A leader must recognize that employees under their purview are concerned for varying reasons. A number of surviving employees may be concerned that they do not possess the skills and knowledge required to execute their new jobs; therefore, it is critical that a leader demonstrate patience and recognize such concerns while facilitating the employees with the necessary training for the job (Mack & Banks, 2009). Some employees may perceive themselves as incapable of learning new skills; hence unable to take new responsibilities while others may be concerned that there is too much work. In light of these, a leader must demonstrate patience to allow employees time to adapt to their new responsibilities and the reality of their re-defined roles.
A downsizing process may leave a significant number of surviving employees feeling betrayed; therefore, it is critical to restore trust. Though the organizational changes may have significant benefits for the surviving employees in the short term or long term, people will inherently mistrust the organizational leadership. These results from the feeling of loss experienced after co-workers are laid off. Therefore, leaders must empathize with the surviving employees through allowing them space and time to deal with their feeling of loss, denial, anger and guilt of surviving (Klein, 2009). Hence recognizing and identifying with the extent of emotions that surviving employee’s experience.
It is essential employees are reassured of their value not only to the organization but also to individual leaders. Leaders must take time to talk to individual employees; this makes them aware that they are valued. Hence, giving employees unbiased evaluation of their contributions while suggesting areas of improvement. Significantly, a leader must reassure employees of their job security and explain the basis in which the laid off employees were selected. This asserts a leader’s integrity and aids in convincing employees to exert themselves in their re-defined responsibilities. Hence employees do not feel cheated which results in their stepping up to take on broader and high level responsibilities (Mack & Banks, 2009).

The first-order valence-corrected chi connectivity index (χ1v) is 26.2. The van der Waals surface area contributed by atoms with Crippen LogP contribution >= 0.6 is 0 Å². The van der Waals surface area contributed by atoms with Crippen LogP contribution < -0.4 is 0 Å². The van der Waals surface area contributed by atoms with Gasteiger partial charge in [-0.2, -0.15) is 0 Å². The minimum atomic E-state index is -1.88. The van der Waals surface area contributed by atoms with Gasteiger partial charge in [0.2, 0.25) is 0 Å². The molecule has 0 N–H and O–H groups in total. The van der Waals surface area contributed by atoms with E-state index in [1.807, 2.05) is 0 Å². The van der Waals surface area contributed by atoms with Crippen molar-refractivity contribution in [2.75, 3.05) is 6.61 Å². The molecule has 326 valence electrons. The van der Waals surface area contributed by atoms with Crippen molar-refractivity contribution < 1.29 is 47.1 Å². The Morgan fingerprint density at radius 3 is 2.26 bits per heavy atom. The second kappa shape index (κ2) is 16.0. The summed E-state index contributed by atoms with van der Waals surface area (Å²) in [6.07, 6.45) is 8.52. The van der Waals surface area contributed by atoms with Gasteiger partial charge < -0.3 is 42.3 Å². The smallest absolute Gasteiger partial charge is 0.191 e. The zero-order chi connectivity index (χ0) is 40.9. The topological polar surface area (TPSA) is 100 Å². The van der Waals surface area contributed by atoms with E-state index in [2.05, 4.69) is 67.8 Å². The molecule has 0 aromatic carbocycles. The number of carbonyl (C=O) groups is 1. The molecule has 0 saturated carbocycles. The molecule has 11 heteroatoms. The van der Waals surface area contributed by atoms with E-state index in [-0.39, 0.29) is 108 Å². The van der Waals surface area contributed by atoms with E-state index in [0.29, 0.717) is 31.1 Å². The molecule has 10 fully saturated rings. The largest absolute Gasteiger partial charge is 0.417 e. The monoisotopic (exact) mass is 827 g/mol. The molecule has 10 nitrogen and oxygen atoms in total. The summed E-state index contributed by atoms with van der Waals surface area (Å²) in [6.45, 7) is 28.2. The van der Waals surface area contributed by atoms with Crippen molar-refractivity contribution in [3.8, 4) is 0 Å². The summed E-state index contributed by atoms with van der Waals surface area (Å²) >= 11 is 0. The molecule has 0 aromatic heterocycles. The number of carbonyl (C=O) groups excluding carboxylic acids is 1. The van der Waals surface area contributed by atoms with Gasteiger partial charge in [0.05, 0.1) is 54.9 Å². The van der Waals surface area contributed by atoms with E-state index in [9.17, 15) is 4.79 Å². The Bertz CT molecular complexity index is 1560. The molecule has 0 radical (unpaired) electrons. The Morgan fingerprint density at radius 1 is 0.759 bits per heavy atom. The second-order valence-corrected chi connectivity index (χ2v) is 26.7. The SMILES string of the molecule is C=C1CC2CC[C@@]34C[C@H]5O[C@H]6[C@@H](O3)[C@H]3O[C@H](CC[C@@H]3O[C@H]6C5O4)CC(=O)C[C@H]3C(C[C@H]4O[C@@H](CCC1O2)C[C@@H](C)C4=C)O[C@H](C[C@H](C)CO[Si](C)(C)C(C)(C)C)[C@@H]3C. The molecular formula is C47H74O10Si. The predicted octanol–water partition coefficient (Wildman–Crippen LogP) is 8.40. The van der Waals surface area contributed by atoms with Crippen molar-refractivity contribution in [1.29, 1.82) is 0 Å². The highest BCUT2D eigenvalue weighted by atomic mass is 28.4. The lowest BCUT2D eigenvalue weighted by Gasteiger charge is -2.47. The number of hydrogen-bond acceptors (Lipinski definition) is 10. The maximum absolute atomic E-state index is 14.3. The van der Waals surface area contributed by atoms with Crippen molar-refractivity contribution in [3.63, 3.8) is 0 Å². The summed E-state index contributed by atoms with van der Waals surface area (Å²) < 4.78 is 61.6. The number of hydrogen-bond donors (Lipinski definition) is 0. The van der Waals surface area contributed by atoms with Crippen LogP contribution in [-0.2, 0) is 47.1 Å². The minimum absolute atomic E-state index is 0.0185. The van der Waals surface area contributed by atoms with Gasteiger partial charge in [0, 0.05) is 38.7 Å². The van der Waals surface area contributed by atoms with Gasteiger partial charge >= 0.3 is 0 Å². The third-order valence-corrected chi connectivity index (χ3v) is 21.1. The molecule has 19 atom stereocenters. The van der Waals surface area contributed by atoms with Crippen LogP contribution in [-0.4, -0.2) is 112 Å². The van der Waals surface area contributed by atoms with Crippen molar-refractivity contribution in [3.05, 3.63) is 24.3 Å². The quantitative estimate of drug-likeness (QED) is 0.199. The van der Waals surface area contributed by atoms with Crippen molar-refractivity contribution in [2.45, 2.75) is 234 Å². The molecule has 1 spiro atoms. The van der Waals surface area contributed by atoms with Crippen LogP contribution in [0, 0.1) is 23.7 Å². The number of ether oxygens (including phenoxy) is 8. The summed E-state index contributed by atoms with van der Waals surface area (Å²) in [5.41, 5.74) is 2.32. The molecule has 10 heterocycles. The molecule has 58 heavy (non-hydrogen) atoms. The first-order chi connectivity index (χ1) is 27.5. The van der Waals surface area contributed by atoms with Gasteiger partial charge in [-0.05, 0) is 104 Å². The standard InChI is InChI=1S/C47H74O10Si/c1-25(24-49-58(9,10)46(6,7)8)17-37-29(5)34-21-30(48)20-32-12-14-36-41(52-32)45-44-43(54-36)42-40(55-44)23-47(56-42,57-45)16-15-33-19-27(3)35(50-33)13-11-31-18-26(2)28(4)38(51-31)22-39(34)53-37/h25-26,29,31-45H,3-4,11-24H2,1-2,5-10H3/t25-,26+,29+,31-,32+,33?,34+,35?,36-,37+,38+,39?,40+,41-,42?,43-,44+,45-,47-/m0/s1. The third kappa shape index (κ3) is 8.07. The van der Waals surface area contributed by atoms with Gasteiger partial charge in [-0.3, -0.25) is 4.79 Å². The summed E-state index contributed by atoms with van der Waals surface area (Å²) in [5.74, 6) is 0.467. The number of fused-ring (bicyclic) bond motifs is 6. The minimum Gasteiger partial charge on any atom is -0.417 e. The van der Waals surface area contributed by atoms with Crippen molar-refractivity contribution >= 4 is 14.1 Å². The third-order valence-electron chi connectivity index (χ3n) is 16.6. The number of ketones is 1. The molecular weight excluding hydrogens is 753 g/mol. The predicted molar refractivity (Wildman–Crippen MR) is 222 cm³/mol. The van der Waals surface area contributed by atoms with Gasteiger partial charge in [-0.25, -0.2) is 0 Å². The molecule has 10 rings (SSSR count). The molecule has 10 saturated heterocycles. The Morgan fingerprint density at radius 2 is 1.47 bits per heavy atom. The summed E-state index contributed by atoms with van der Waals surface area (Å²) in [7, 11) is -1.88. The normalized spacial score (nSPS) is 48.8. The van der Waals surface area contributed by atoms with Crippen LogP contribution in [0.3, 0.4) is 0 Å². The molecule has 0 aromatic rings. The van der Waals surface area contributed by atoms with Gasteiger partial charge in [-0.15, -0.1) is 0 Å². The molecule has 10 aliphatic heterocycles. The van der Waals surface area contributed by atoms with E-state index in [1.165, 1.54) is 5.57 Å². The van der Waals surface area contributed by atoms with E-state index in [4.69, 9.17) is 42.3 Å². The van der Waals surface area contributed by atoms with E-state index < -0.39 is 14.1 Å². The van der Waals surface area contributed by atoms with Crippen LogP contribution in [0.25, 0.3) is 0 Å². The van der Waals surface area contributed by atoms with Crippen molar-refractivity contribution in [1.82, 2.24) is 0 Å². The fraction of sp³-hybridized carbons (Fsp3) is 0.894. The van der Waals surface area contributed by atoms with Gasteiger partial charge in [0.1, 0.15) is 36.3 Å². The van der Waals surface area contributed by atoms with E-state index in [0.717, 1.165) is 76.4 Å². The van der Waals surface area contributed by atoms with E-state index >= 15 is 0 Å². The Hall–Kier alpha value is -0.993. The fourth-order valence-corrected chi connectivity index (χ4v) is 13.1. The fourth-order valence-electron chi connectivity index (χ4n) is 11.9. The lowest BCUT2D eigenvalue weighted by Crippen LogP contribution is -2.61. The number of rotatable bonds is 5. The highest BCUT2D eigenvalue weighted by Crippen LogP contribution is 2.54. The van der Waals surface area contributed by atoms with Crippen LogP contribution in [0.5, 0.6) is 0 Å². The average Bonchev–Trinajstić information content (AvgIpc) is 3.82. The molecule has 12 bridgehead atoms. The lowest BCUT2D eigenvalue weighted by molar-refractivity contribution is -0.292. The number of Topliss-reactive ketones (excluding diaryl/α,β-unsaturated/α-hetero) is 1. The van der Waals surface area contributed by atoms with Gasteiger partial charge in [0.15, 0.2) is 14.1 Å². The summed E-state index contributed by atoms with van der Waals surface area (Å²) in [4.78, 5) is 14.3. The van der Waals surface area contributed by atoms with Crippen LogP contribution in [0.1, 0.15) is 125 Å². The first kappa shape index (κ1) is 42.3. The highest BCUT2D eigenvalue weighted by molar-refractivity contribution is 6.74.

The impact of downsizing may have long term consequences if they are not effectively managed. The role of leaders in mitigating these challenges is critical in preventing organizational downcycle while developing a motivated, efficient and robust human capital. Therefore, facing such challenges during and after the downsizing process incurs fewer costs and facilitates immediate renewal of organizational strategies.
- Armour, S. (2001). Managers making layoffs can feel demoralized. USA Today. Retrieved from usatoday30.usatoday.com/careers/news/2001-05-10-managers.htm
- Klein, K. E. (2009). Leadership After Layoffs. Bloomberg BusinessWeek. Retrieved from www.bloomberg.com/news/articles/2009-02-03/leadership-after-layoffsbusinessweek-business-news-stock-market-and-financial-advice
- Mack, W., & Banks, D. (2009). Leading after layoffs: Best Practices for Re-Energizing Your Workforce. Retrieved from //slaytonconsulting.com/wp-content/uploads/2009/11/Leading_After_Layoffs.pdf
- Northouse, P. G. (2010). Leadership: Theory and Practice.( 5th ed.). London, UK: SAGE Publications.